Almost all of our Ball Pythons that are for sale are feeding well on frozen/thawed rodents. We typically start new hatchlings on live crawler mice. After 3-5 feedings, most babies will readily switch to thawed hopper mice and can be switched to thawed fuzzy rats after that. The key is to present the rodent properly as described below.
Switching from Live to Thawed:
Ball pythons, especially babies or juveniles, that are feeding on live rodents, can be switched to frozen-thawed if you have a little patience. Here is the procedure that works great for us:
Thaw a rodent out to room temperature. The best way to do this is to put the rodent on a tray, paper plate, etc, and let it sit at room temperature until it no longer feels cool/cold. Then, place it under a heat lamp for several minutes. A 100-watt bulb in a clamp lamp placed about 8-10 inches above the rodent works well. Keep it under the light for a few minutes, or until the rodent feels very warm to the touch. The rodent's body temperature should be 100-110 degrees (use a temp gun to check). Make sure not to leave it under the lamp for too long or the rodent will "cook". As long as the rodent is very warm, it will simulate body heat. Offer it to the snake on tongs, with the rodent's head first. the snake will sense the heat signature being given off by the rodent, and it will strike and constrict it as if it were a live rodent. This method works well but sometimes takes several attempts. Ball pythons can be more stubborn than their owners sometimes. If it doesn't work after several attempts, wait 3 or 4 days and try it again. You can also leave the heated rodent in front of the snake. It may realize it is food and eat it off the floor of the cage. Larger ball pythons that are raised on live rodents can sometimes be very difficult to switch to thawed, but most babies and juveniles are very easy to switch. The key is to make sure the rodent is hot enough. Most people that have problems getting my ball pythons to take thawed are not warming the rodent to the proper temperature.
Once the snake grabs the rodent and begins to constrict, it is very important to either leave the room or not to move. If the snake sees movement, it will most likely drop the rodent and become defensive. If you don't move, he/she should constrict and swallow the rodent within a few minutes.
For additional info on offering thawed, watch the video on my YouTube channel: TheRoyalConstrictor.
If live rodents are used, it is very important to never leave them in the cage with the snake unattended. Baby mice and rats cannot injure a snake, but larger ones can injure, or even kill a snake. Ball pythons won't kill a mouse or rat to defend themselves. Keep a close eye on them to make sure the snake does not have any problems.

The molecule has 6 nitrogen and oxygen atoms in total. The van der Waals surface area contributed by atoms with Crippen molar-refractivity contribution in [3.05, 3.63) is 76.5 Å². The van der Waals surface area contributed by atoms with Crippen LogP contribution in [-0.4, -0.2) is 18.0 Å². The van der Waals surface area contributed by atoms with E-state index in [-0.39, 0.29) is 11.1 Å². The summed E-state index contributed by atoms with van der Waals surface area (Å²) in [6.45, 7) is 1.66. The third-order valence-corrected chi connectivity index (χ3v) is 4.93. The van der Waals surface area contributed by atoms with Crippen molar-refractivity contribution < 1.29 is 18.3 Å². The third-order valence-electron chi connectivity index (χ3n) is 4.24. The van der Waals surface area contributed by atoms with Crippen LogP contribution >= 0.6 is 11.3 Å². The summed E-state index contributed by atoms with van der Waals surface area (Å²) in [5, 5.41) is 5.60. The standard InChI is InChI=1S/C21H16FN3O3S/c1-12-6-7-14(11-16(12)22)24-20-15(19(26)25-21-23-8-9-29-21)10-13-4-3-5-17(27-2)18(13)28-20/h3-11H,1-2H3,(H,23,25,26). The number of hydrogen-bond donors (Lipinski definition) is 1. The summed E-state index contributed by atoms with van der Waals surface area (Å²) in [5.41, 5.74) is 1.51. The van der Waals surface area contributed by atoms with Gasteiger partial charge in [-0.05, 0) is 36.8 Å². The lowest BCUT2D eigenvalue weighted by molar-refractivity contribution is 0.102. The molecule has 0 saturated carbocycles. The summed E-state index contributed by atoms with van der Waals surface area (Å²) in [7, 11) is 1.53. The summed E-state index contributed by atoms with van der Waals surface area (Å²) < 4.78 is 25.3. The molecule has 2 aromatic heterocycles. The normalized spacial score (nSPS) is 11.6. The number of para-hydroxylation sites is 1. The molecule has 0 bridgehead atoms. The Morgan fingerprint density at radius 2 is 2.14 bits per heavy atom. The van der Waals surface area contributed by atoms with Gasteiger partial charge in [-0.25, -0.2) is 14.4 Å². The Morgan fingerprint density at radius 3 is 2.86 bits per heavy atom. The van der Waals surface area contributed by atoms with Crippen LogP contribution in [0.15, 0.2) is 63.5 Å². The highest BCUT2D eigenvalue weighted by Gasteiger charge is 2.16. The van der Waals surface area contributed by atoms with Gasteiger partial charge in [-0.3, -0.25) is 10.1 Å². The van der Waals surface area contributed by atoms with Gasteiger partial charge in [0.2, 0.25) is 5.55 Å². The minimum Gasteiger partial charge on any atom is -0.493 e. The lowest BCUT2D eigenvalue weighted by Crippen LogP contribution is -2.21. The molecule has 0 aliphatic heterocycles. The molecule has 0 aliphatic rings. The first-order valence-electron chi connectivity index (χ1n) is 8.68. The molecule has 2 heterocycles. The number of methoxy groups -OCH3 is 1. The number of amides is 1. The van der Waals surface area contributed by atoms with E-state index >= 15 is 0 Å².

Food size and feeding schedules:
We start feeding our baby ball pythons within a few days of their first shed, usually at about 2 weeks old. We feed our newly-hatched babies mouse crawlers, which are a little bigger than fuzzies, but not as large as a hopper or weanling. Once a particular snake has eaten several times, we usually switch them over to fuzzy rats, offering larger meals as the snake grows. We feed most of our ball pythons once a week. This includes our babies, juveniles, subadults, and breeders. If there are any individuals that we want to grow and mature quicker, we will sometimes offer them an extra feeding every once in a while. We do not like to power feed our snakes, whether they are for sale or they are holdbacks/breeders. It is not healthy for a snake to be in a constant state of digestion. In the wild most ball pythons probably only eat every couple of weeks, depending on food scarcity. In captivity, we control the scarcity. Overfeeding snakes to get them to grow fast is not healthy for snakes. Take your time with them and enjoy the slow journey of seeing your ball python grow.
The size of the food item should be roughly the same diameter as the thickest part of the snake. Here is a general guideline to follow:
- Hatchlings (65-100 grams)- crawler/hopper mice
- Hatchling/juveniles (100-175 grams)- weaned mice, or fuzzy rats
- Juveniles (175-300 grams)- medium mice or crawler rats/rat pups
- Larger Juveniles (300-500 grams)- large/X large mice or larger rat pups, smaller weaned rats
- Subadults (500-1000 grams)- Jumbo mice or weaned/small rats
- Small Adults (1000-1500 grams)- small rats
- Adults (1500 + grams)- medium rats
On an average feeding schedule, a 60-75 gram hatchling can easily reach 600-700 grams by the time it is a year old.
Fasting- My snake won't eat!
Many ball pythons go off-feed for several months after they are a year old. This is normal behavior for this species. It seems to happen most frequently when a particular snake is close to sexual maturity. Most males mature at around 500-700 grams, and females mature at around 1500 grams. When ours go off-feed, we continue to offer food every week or two and we monitor the snake for any signs of sickness. We also check cage temperatures, to make sure they are warm enough. Ball pythons that are kept too cool will sometimes go off-feed. After several months, most ball pythons will resume feeding on their own.